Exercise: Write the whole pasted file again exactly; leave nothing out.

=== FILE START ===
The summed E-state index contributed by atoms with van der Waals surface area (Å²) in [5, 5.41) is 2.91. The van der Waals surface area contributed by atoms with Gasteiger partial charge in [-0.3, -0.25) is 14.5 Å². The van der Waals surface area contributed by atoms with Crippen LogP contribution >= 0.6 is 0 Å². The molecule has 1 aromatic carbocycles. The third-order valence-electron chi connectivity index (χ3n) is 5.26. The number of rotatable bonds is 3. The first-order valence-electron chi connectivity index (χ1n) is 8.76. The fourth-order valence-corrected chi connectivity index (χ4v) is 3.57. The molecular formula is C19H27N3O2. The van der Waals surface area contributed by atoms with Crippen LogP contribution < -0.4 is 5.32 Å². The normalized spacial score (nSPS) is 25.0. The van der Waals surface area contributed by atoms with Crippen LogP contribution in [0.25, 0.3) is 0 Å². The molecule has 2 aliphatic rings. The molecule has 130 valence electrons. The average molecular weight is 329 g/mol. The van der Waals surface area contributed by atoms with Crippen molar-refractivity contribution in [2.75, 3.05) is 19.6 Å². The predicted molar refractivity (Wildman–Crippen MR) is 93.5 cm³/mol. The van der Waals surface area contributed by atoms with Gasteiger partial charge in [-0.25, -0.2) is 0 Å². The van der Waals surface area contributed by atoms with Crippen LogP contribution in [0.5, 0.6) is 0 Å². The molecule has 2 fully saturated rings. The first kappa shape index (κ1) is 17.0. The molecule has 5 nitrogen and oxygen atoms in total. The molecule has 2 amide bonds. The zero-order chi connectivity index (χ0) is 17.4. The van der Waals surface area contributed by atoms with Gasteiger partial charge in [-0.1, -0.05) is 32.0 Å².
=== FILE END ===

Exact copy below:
The summed E-state index contributed by atoms with van der Waals surface area (Å²) in [5, 5.41) is 2.91. The van der Waals surface area contributed by atoms with Gasteiger partial charge in [-0.3, -0.25) is 14.5 Å². The van der Waals surface area contributed by atoms with Crippen LogP contribution >= 0.6 is 0 Å². The molecule has 1 aromatic carbocycles. The third-order valence-electron chi connectivity index (χ3n) is 5.26. The number of rotatable bonds is 3. The first-order valence-electron chi connectivity index (χ1n) is 8.76. The fourth-order valence-corrected chi connectivity index (χ4v) is 3.57. The molecular formula is C19H27N3O2. The van der Waals surface area contributed by atoms with Crippen LogP contribution < -0.4 is 5.32 Å². The normalized spacial score (nSPS) is 25.0. The van der Waals surface area contributed by atoms with Crippen LogP contribution in [0.25, 0.3) is 0 Å². The molecule has 2 aliphatic rings. The molecule has 130 valence electrons. The average molecular weight is 329 g/mol. The van der Waals surface area contributed by atoms with Crippen molar-refractivity contribution in [2.75, 3.05) is 19.6 Å². The predicted molar refractivity (Wildman–Crippen MR) is 93.5 cm³/mol. The van der Waals surface area contributed by atoms with Gasteiger partial charge in [-0.25, -0.2) is 0 Å². The van der Waals surface area contributed by atoms with Crippen LogP contribution in [0.5, 0.6) is 0 Å². The molecule has 2 fully saturated rings. The first kappa shape index (κ1) is 17.0. The molecule has 5 nitrogen and oxygen atoms in total. The molecule has 2 amide bonds. The zero-order chi connectivity index (χ0) is 17.4. The van der Waals surface area contributed by atoms with Gasteiger partial charge in [-0.1, -0.05) is 32.0 Å².